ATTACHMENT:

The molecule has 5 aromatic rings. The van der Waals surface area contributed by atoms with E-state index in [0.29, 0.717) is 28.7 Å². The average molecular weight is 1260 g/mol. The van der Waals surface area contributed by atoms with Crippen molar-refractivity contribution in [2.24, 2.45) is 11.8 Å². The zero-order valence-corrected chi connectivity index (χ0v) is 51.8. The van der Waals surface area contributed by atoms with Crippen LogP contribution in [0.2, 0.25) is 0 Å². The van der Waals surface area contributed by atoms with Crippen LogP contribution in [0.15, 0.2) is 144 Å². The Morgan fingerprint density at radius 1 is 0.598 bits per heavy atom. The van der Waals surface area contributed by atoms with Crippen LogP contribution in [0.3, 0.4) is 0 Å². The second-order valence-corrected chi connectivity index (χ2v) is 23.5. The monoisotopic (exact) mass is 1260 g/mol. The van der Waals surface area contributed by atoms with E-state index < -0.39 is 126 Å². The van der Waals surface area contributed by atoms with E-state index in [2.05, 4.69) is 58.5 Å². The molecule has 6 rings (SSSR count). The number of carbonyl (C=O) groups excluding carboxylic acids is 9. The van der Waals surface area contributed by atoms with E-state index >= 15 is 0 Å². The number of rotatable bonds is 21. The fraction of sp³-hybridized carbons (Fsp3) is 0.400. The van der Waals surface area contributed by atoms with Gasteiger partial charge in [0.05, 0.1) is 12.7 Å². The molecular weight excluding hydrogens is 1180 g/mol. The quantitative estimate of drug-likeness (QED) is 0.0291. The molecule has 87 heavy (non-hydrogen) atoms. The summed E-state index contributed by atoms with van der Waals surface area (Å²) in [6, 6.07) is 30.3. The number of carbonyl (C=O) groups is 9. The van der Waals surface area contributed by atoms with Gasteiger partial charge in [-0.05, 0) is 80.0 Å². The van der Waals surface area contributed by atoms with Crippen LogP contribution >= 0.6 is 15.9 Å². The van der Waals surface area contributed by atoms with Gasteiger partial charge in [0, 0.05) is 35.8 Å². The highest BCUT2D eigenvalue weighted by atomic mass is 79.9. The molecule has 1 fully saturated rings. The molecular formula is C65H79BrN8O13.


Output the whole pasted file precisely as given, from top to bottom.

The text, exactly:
The molecule has 5 aromatic rings. The van der Waals surface area contributed by atoms with E-state index in [0.29, 0.717) is 28.7 Å². The average molecular weight is 1260 g/mol. The van der Waals surface area contributed by atoms with Crippen molar-refractivity contribution in [2.24, 2.45) is 11.8 Å². The zero-order valence-corrected chi connectivity index (χ0v) is 51.8. The van der Waals surface area contributed by atoms with Crippen LogP contribution in [0.2, 0.25) is 0 Å². The van der Waals surface area contributed by atoms with Crippen LogP contribution in [0.15, 0.2) is 144 Å². The Morgan fingerprint density at radius 1 is 0.598 bits per heavy atom. The van der Waals surface area contributed by atoms with Crippen LogP contribution in [0.3, 0.4) is 0 Å². The second-order valence-corrected chi connectivity index (χ2v) is 23.5. The monoisotopic (exact) mass is 1260 g/mol. The van der Waals surface area contributed by atoms with E-state index < -0.39 is 126 Å². The van der Waals surface area contributed by atoms with E-state index in [2.05, 4.69) is 58.5 Å². The molecule has 6 rings (SSSR count). The number of carbonyl (C=O) groups excluding carboxylic acids is 9. The van der Waals surface area contributed by atoms with E-state index >= 15 is 0 Å². The number of rotatable bonds is 21. The fraction of sp³-hybridized carbons (Fsp3) is 0.400. The van der Waals surface area contributed by atoms with Gasteiger partial charge in [0.05, 0.1) is 12.7 Å². The molecular weight excluding hydrogens is 1180 g/mol. The quantitative estimate of drug-likeness (QED) is 0.0291. The molecule has 87 heavy (non-hydrogen) atoms. The summed E-state index contributed by atoms with van der Waals surface area (Å²) in [6, 6.07) is 30.3. The number of carbonyl (C=O) groups is 9. The van der Waals surface area contributed by atoms with Gasteiger partial charge in [-0.05, 0) is 80.0 Å². The van der Waals surface area contributed by atoms with Crippen LogP contribution >= 0.6 is 15.9 Å². The van der Waals surface area contributed by atoms with Gasteiger partial charge in [0, 0.05) is 35.8 Å². The highest BCUT2D eigenvalue weighted by atomic mass is 79.9. The molecule has 1 fully saturated rings. The molecular formula is C65H79BrN8O13.